Accurate Worker Classification in New Jersey is Crucial for Legal Compliance, Safeguarding Employee Rights, and Avoiding Legal Repercussions

Recent Case Highlights Employee Misclassification in New Jersey

Businesses can hire help to support their operations in different ways. When an individual comes to work at a company or organization, they may be hired as an employee or an independent contractor. There are advantages for a business in hiring an independent contractor because they are not required to withhold taxes on behalf of the employee or pay unemployment insurance. In some cases, it can be more cost-effective for an employer to hire someone as an independent contractor rather than an employee, but under New Jersey law, if an individual meets certain requirements, they must be classified as an employee. Employees in New Jersey are afforded certain rights and protections that are not provided to independent contractors. If an employer incorrectly classifies an individual who should, under the legal criteria, be classified as an employee as an independent contractor instead, they can face legal consequences.

Laws on Misclassification of Employees in New Jersey

Some employers may erroneously, though not intentionally, misclassify an employee as an independent contractor. Others, however, may intentionally try to avoid employment’s legal and financial obligations. In New Jersey, the unethical practice of misclassification violates state labor laws. Employees who are improperly classified are entitled to pursue restorative measures.

In determining whether an individual is properly classified as an employee or an independent contractor, New Jersey relies on the “ABC test,” which mandates that employers must be independent of the employer’s control or direction over their work performance. The work performed should fall outside the company’s usual course of business or be executed outside the company’s place of business. Finally, the third factor of the test requires that the worker possess an independent trade, job, profession, or business.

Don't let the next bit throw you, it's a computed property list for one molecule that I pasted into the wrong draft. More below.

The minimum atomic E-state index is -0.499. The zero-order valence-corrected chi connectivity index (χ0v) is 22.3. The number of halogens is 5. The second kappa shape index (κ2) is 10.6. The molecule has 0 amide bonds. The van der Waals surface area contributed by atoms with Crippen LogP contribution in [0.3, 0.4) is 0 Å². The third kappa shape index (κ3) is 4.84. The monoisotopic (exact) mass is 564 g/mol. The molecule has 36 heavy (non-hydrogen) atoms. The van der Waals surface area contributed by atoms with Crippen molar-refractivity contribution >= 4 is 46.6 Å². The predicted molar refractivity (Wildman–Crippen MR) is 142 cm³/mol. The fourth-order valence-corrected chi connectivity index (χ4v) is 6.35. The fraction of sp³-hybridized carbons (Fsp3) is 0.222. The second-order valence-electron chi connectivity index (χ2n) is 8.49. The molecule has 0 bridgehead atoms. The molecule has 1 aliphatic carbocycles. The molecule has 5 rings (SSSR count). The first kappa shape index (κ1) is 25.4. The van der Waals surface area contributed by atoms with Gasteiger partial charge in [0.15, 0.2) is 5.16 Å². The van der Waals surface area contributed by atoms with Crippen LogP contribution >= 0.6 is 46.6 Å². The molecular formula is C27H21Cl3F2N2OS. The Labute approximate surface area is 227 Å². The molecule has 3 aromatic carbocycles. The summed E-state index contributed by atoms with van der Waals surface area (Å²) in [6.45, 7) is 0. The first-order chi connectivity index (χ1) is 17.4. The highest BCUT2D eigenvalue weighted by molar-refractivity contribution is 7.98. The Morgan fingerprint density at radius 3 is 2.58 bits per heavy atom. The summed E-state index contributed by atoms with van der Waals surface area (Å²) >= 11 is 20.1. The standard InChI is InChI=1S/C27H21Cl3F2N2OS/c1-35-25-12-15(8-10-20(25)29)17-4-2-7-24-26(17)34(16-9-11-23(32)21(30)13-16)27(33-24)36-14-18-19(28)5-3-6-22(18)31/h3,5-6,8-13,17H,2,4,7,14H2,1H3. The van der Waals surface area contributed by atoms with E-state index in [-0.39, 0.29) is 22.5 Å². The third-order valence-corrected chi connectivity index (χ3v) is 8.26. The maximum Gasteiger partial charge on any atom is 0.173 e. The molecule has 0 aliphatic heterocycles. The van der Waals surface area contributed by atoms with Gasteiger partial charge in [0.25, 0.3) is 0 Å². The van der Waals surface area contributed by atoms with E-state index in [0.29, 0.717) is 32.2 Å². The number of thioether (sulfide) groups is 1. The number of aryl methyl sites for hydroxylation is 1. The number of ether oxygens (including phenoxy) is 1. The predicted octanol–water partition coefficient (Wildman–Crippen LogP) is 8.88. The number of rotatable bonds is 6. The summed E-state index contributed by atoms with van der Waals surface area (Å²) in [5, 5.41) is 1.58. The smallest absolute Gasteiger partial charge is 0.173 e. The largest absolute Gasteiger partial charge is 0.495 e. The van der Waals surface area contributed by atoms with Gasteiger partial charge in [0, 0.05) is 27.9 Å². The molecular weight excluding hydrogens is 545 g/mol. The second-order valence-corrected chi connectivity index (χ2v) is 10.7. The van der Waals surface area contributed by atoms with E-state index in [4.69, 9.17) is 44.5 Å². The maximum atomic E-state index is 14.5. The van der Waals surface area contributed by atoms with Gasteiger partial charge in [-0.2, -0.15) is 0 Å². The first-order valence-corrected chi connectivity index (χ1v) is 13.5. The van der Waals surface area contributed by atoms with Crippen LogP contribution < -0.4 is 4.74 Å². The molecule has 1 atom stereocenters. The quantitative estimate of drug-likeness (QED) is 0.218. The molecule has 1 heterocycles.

Misclassification deprives workers of rights guaranteed to employees but not to independent contractors. These include the right to earn overtime for working over 40 hours, workers’ compensation benefits, earned sick leave, job-protected family leave, and health and safety protocols and protections.

The ABC Test in The Garden State

The ABC test is a crucial tool in determining compliance with NJ Labor Laws, evaluating three elements: the absence of control, the business scope, and independently established trade. The individual must be free from control or direction over work performance. The work should be outside the usual course of business for the employer or conducted outside the employer’s place of business. The individual must engage in an independently established trade, job, profession, or business.

Classification under the test significantly impacts workers’ compensation benefits. Inaccurately classified workers may lose access to critical benefits and protections, leading to delays in receiving unemployment benefits and increased tax liabilities at the year’s end.

Legal Milestone as NJ Attorney General Takes on Worker Misclassification Lawsuit

In a groundbreaking move, the New Jersey Attorney General’s Office initiated the first lawsuit under the state’s bolstered laws against worker misclassification. Filed on December 11th, 2023, in Essex County Superior Court, the case targets logistic giants STG Logistics and STG Drayage. The lawsuit, led by Commissioner Robert Asaro-Angelo, seeks to halt the misclassification of over 300 drivers as independent contractors, alleging millions of dollars in back wages, penalties, and fines. The legal action is a direct outcome of legislative measures signed by Governor Phil Murphy in 2020 and 2021, empowering the state to take robust actions, including filing lawsuits in Superior Court, to curb misclassification and protect workers’ rights.